NYU Black Renaissance Noire Volume 18 Issue 1 - Winter 2018 - Page 48

The centuries of distance between Africa and Haiti , from the time they were shipped as human cargo and then suffered brutal slavery on sugar plantations , did little to alter those rites .
In my imaginary romantic version of how my paternal grandparents met , I see GrandAngele washing clothes or bathing in the village ’ s river , while Grandpa Joseph paused to water his horse . Or maybe he took time from the harsh inland journey to soak his tired body in the river . How many times had he seen her , before he mastered his courage to speak ? Did she know he was looking at her ? Did he offer her a bouquet of wild flowers ? Only she knew . I know that their bodies smiled to each other , because their love produced five children . Papa was the oldest of a set of twins born in February 1907 , but his twin brother Herman died at age two . GrandAngele would lose two other children : her daughter Camilla , who died soon after birth , and her son , Carlo who died at age 22 . TanteYvonne , her youngest , lived a long life .
I wondered what GrandAngele had thought of Grandpa Joseph ’ s early death from depression , which transformed her into a young widow . How did she handle the emptiness of losing a husband ? It must have been heartbreaking . In her solitude , did she perhaps draw strength from Erzulie , Ogun , or Papa Loko , the loas , spirits from Africa , which sometimes possessed her head ? As dusk was falling on her 88 year-old body , she must have also been reflecting on the passage of time . She was surrounded by her extended family , and now by Viola and me , but when I glanced at her , she seemed most times very much alone with her thoughts .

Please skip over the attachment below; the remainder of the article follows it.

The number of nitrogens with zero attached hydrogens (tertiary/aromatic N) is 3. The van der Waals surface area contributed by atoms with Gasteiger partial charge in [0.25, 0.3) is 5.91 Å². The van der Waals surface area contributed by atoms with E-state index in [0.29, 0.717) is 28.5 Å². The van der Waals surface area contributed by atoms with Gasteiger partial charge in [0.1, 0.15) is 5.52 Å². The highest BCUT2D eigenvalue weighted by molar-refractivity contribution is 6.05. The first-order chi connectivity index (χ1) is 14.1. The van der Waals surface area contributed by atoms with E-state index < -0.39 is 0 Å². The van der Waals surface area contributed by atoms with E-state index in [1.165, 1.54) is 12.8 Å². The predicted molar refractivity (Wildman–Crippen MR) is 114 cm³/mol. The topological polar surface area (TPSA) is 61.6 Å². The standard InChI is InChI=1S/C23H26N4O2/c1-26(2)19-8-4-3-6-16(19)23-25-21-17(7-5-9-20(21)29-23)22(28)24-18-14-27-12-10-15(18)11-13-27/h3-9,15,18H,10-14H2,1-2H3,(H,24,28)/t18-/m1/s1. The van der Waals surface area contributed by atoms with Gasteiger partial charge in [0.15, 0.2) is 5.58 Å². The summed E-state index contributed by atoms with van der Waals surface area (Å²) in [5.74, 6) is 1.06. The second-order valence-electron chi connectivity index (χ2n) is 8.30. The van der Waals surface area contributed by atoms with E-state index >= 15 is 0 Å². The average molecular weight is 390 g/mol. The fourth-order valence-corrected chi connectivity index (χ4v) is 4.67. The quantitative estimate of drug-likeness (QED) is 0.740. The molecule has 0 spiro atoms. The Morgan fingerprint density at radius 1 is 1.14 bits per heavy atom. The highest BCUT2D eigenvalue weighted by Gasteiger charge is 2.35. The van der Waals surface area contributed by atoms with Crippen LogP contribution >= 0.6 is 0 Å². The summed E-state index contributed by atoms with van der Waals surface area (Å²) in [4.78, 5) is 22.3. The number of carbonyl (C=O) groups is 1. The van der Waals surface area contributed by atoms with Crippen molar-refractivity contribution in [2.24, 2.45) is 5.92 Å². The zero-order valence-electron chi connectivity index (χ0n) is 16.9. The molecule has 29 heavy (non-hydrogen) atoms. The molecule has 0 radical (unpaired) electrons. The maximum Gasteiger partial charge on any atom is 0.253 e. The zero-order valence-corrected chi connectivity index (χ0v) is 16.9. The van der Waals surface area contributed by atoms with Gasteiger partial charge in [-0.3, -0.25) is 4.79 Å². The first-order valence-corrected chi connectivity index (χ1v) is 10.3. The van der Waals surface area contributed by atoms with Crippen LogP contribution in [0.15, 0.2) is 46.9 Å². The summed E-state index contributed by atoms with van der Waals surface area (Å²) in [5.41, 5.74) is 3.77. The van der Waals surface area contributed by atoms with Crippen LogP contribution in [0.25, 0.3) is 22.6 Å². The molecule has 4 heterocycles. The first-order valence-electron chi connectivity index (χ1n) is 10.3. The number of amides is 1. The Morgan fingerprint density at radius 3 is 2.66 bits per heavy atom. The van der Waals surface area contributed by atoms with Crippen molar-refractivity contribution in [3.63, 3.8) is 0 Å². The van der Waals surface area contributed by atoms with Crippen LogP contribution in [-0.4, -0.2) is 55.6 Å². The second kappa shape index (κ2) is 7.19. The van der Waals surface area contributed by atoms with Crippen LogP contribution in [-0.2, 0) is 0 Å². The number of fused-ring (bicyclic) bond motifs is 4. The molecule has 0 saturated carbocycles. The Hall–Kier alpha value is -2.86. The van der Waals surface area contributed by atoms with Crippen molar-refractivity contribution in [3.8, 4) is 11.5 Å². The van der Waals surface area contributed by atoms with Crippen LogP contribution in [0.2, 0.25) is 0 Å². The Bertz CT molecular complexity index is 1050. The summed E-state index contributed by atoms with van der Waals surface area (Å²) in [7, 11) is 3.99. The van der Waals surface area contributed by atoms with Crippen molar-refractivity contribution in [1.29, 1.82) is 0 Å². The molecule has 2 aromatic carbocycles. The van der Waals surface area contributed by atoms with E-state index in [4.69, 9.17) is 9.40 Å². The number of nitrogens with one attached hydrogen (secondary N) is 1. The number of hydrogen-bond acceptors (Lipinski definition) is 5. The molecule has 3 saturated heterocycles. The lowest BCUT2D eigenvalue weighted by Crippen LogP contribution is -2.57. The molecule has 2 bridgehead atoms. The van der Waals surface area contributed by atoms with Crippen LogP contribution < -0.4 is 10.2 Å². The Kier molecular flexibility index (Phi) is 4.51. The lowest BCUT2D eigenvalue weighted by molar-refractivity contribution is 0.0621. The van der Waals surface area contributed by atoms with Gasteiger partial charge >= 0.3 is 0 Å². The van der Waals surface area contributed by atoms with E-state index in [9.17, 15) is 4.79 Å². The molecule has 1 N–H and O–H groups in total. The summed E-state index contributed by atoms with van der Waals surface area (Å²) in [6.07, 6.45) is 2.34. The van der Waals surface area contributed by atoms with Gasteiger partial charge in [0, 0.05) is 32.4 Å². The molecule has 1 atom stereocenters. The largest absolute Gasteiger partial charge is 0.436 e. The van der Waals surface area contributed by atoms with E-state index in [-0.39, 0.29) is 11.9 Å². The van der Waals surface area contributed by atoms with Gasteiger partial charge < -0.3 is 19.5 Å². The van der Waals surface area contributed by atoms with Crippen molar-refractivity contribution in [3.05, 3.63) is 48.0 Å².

While I slowly pushed her rocking chair , I thought of asking her if her voyage in this world had been interesting , but my eight-year old self just stood idly and watched her crinkled body rock back and forth . For a long time . It was as if she were present but also somewhere else . In the distance .
“ Pitit mwen . My child , get me a little coffee .” GrandAngele told me often , as she caressed my arm holding the chair . Coffee was comfort ; it was what she knew . I so loved spending time with GrandAngele , who filled the emptiness left by my mother ’ s absence . Life ’ s lonely highway seemed less so with my GrandAngele in her rocking chair .
One night soon after I moved in , I woke up abruptly to what sounded like music . Tap tap . Tap tap tap . It got louder . The drumbeats were almost deafening . Patap tap . Patap tap tap Patap tap . Patap tap tap . I had never heard it before and wondered what it was .
I glanced at Viola ’ s bed a few inches away . I saw her contours through a flicker of light coming from downstairs ; she was also searching for my eyes . We locked eyes for a few seconds . I crawled slowly out of my cover and slid deep under hers to find a most comfortable position , my head fitting perfectly just below her armpit .
“ Dilelo ,” I heard . I held onto the sound , as it replayed in my ear like the rhythm of a badly strung guitar that sounded bluesy , far away , but transcended the drum , as it gained momentum on the final o . “ Dilelo ” was repeated a capella like a choir . Then I heard the muffled sound of feet fluttering . From my armpit perspective , there was perfect harmony in the music and the dancing .